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Presidential Candidates Lack Long-Term View on Long-Term Care

The case is clear: America is heading toward a fiscal tsunami. Surviving this wave will involve monumentally more than just shoring up the three key retirement pillars of Social Security, Medicare, and Medicaid.
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The good news is that Americans are living longer than they have previously.

The bad news is that our nation's financial and health-care systems are woefully unprepared for them.

What's worse, neither presidential candidate seems to be giving it much thought.

U.S. Sens. John McCain and Barack Obama may spar over Social Security and tinker around the edges of entitlement programs Americans know best, but neither has a serious plan to stabilize our retirement foundation to provide a true safety net for the elderly.

That's unfortunate, because both campaigns are missing out on an opportunity to engage and win over one of the most active and influential American voting blocs -- senior citizens and mature adults.

The reality is that how we pay for the long-term care needs of 80 million baby boomers, the first of whom are retiring this year, promises to be one of our nation's most serious social and fiscal challenges now and in the future.

The enormity of this issue shouldn't be a surprise.

AARP data show that only 35 percent of people 65 or older think they will need long-term care in the future. Yet, the Congressional Quarterly has stated that nearly 70 percent of those turning 65 this year eventually will require some form of long-term care.

The Urban Institute reported that long-term care is a leading cause of catastrophic out-of-pocket costs for families. Yet, few people have insurance coverage against the high cost of long-term care.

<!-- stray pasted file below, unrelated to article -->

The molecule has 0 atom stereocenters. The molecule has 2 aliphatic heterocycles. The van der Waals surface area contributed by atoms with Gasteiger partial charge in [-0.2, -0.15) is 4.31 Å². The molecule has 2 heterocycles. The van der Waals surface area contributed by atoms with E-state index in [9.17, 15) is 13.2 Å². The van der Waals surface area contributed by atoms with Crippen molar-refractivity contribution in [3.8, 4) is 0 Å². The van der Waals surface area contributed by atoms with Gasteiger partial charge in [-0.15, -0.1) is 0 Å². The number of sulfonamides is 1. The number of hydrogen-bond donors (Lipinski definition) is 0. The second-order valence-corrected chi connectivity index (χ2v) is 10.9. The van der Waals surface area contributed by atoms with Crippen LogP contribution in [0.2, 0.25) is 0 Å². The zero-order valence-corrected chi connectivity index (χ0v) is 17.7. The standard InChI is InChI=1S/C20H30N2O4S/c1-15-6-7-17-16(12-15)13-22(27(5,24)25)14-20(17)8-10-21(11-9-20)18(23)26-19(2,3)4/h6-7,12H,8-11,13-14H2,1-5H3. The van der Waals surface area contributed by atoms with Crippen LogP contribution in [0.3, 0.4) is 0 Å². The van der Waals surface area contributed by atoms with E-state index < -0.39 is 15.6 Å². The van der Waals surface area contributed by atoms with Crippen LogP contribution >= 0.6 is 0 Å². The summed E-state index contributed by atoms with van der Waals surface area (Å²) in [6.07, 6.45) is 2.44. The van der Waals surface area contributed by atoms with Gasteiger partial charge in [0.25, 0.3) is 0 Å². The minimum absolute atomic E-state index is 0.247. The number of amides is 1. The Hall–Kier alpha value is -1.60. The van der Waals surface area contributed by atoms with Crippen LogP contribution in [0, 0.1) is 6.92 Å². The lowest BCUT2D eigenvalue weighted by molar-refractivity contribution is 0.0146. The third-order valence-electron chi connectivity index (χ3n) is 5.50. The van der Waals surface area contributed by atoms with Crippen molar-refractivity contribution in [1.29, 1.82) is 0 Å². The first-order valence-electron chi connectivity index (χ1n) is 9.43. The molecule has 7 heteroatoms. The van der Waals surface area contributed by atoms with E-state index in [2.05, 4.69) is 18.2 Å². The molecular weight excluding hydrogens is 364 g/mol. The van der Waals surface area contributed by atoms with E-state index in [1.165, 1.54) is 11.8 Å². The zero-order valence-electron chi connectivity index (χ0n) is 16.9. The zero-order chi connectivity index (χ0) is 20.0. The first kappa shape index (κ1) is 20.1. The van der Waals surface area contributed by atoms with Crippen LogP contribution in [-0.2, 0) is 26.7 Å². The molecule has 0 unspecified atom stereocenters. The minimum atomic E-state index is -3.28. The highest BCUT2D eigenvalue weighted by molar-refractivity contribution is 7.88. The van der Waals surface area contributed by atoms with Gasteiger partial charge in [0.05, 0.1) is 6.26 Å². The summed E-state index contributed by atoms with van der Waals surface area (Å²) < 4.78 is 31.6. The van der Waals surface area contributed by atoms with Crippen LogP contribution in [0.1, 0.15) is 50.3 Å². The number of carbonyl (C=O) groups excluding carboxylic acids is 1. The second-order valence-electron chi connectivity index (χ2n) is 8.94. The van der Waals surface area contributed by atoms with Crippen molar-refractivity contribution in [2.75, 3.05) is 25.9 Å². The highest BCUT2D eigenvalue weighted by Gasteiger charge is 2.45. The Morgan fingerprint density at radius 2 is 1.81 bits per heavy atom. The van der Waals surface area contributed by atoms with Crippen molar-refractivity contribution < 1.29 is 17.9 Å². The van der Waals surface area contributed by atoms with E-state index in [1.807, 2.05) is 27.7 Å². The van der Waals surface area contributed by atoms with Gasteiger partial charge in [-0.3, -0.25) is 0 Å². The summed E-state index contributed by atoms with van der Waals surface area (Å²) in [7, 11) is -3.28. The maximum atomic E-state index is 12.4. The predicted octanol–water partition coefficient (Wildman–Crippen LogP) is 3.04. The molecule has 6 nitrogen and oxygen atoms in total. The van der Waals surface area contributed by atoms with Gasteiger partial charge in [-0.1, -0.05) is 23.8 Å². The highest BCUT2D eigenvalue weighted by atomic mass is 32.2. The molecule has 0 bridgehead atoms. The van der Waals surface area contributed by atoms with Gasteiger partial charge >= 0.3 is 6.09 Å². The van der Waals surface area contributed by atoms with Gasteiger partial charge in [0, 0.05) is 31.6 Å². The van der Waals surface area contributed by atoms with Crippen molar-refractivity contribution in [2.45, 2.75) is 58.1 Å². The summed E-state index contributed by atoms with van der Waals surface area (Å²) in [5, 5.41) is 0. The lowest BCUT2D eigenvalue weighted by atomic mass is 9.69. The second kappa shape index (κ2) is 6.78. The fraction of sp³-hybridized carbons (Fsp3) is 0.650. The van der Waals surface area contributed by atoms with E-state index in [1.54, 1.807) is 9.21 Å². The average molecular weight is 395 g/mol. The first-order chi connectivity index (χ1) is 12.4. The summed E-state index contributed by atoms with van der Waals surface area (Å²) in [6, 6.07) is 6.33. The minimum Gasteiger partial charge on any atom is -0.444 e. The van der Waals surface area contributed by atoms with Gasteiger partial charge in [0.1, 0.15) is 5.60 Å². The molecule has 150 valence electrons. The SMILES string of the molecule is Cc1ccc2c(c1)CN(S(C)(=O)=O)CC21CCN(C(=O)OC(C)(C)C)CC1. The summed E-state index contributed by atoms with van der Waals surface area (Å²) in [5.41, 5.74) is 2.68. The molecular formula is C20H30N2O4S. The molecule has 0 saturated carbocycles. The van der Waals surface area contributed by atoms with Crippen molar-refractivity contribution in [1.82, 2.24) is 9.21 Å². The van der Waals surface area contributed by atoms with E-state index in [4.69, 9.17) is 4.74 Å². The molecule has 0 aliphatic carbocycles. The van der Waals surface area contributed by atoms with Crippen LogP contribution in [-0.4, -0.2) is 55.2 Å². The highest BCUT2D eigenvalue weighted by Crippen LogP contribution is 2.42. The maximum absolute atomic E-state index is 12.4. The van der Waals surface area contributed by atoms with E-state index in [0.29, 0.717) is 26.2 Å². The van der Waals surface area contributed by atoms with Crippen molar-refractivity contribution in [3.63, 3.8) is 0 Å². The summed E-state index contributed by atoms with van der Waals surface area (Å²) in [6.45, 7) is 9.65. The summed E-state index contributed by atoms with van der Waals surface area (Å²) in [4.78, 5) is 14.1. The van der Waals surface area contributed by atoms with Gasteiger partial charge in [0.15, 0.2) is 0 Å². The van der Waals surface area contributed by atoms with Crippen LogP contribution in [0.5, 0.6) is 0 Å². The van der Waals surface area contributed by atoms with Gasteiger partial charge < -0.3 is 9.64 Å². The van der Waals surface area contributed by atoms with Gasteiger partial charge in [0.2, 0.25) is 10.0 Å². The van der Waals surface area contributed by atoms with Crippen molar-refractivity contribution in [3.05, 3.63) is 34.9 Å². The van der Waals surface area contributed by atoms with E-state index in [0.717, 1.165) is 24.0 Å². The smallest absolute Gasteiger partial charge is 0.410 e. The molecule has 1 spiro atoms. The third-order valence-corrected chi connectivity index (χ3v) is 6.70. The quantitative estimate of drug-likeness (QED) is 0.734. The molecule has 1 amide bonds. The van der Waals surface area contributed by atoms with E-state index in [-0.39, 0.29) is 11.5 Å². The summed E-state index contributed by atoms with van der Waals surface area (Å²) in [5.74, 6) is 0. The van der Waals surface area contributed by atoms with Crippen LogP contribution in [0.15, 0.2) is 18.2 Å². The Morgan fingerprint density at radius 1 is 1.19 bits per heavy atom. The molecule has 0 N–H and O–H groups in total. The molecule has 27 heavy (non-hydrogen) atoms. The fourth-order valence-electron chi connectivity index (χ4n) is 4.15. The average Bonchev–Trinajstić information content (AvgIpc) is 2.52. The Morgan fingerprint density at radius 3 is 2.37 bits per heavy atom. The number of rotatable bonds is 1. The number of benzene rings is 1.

Part of the problem is that the nation's long-term care system is plagued by financial constraints and public misconceptions.

A recent poll found that 85 percent of Americans believe that their long-term needs will be met by Social Security, Medicare, Medicaid or their existing health insurance. They are wrong. Social Security, Medicare and health insurance do not cover long-term care, and Medicaid only covers care for the very poor.

The case is clear: America is heading toward a fiscal tsunami, unless it acts now. Surviving this wave will involve monumentally more than just shoring up the three key retirement pillars of Social Security, Medicare, and Medicaid.

The solution to our long-term care crisis should not -- and cannot -- be just another costly government-funded mandate

To finally begin wrestling control of this menacing issue, candidates and elected officials alike must understand that now is the time for the federal government to gradually shift its role as the major payer of long-term care services to helping individuals save and invest for their own long-term care needs using a variety of market-based mechanisms that enable compounding interest and time to work for us, not against us.

In effect, the expanded reliance upon private sector markets constitutes establishing a fourth pillar -- supplementary to Social Security, Medicare and Medicaid -- to stabilize a wobbling, crumbling retirement program foundation.

For all the talk we hear about repaying our "Greatest Generation," both candidates should be calling for a bipartisan national commission to address long-term care reform.

The last time our nation seized the opportunity to address the fiscal shortcomings of a key retirement pillar was the landmark 1983 National Commission on Social Security Reform, established by President Ronald Reagan.

Sen. John McCain recently called for a similar discussion --- but only for Social Security. That's not enough.

Rather than banging heads in a Social Security debate, which is dominated more by superficial "conservative" and "liberal" labels than by any real proposals for reform, our leaders should be putting their heads together to solve the long-term care problem.

America's population is old and getting older, fast. U.S. Census numbers show the number of older Americans will almost double between 2005 and 2030.

It's clear that America needs and deserves a vigorous discussion on the long-term care crisis facing this country.

Bipartisan reform of decades-old programs -- designed in a different era to solve fundamentally different historical challenges -- is not an option, but a necessity.

It's time both presidential aspirants stop sidestepping this domestic priority and start stepping up with answers.

Stuart H. Shapiro, M.D., is President and CEO of the Pennsylvania Health Care Association, an advocacy organization for the elderly and their providers of care. For more information, call 717-221-1800 or visit